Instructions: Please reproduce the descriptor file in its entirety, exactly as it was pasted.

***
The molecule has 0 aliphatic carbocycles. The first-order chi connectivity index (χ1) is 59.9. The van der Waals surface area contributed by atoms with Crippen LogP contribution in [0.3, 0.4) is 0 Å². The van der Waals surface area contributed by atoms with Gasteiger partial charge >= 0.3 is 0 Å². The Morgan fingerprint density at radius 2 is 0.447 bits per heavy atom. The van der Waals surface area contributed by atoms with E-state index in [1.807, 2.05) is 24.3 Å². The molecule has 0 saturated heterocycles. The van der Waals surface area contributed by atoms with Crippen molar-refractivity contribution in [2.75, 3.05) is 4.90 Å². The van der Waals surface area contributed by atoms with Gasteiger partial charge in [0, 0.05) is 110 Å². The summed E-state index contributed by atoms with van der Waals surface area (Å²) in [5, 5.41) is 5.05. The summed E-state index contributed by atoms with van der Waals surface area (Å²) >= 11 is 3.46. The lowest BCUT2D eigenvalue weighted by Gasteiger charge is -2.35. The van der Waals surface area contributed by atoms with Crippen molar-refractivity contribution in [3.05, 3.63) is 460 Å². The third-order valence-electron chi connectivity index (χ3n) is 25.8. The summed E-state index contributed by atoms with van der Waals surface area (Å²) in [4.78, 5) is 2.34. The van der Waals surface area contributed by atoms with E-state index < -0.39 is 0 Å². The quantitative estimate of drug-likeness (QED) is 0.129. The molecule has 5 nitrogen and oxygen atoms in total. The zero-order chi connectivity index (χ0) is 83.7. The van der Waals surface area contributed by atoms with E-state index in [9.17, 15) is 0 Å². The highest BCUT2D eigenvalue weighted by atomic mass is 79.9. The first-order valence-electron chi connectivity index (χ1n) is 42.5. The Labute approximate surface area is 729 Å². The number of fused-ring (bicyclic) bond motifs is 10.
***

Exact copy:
The molecule has 0 aliphatic carbocycles. The first-order chi connectivity index (χ1) is 59.9. The van der Waals surface area contributed by atoms with Crippen LogP contribution in [0.3, 0.4) is 0 Å². The van der Waals surface area contributed by atoms with Gasteiger partial charge >= 0.3 is 0 Å². The Morgan fingerprint density at radius 2 is 0.447 bits per heavy atom. The van der Waals surface area contributed by atoms with E-state index in [1.807, 2.05) is 24.3 Å². The molecule has 0 saturated heterocycles. The van der Waals surface area contributed by atoms with Crippen molar-refractivity contribution in [2.75, 3.05) is 4.90 Å². The van der Waals surface area contributed by atoms with Gasteiger partial charge in [0, 0.05) is 110 Å². The summed E-state index contributed by atoms with van der Waals surface area (Å²) in [5, 5.41) is 5.05. The summed E-state index contributed by atoms with van der Waals surface area (Å²) >= 11 is 3.46. The lowest BCUT2D eigenvalue weighted by Gasteiger charge is -2.35. The van der Waals surface area contributed by atoms with Crippen molar-refractivity contribution in [3.05, 3.63) is 460 Å². The third-order valence-electron chi connectivity index (χ3n) is 25.8. The summed E-state index contributed by atoms with van der Waals surface area (Å²) in [4.78, 5) is 2.34. The van der Waals surface area contributed by atoms with E-state index < -0.39 is 0 Å². The quantitative estimate of drug-likeness (QED) is 0.129. The molecule has 5 nitrogen and oxygen atoms in total. The zero-order chi connectivity index (χ0) is 83.7. The van der Waals surface area contributed by atoms with E-state index in [9.17, 15) is 0 Å². The highest BCUT2D eigenvalue weighted by atomic mass is 79.9. The first-order valence-electron chi connectivity index (χ1n) is 42.5. The Labute approximate surface area is 729 Å². The number of fused-ring (bicyclic) bond motifs is 10.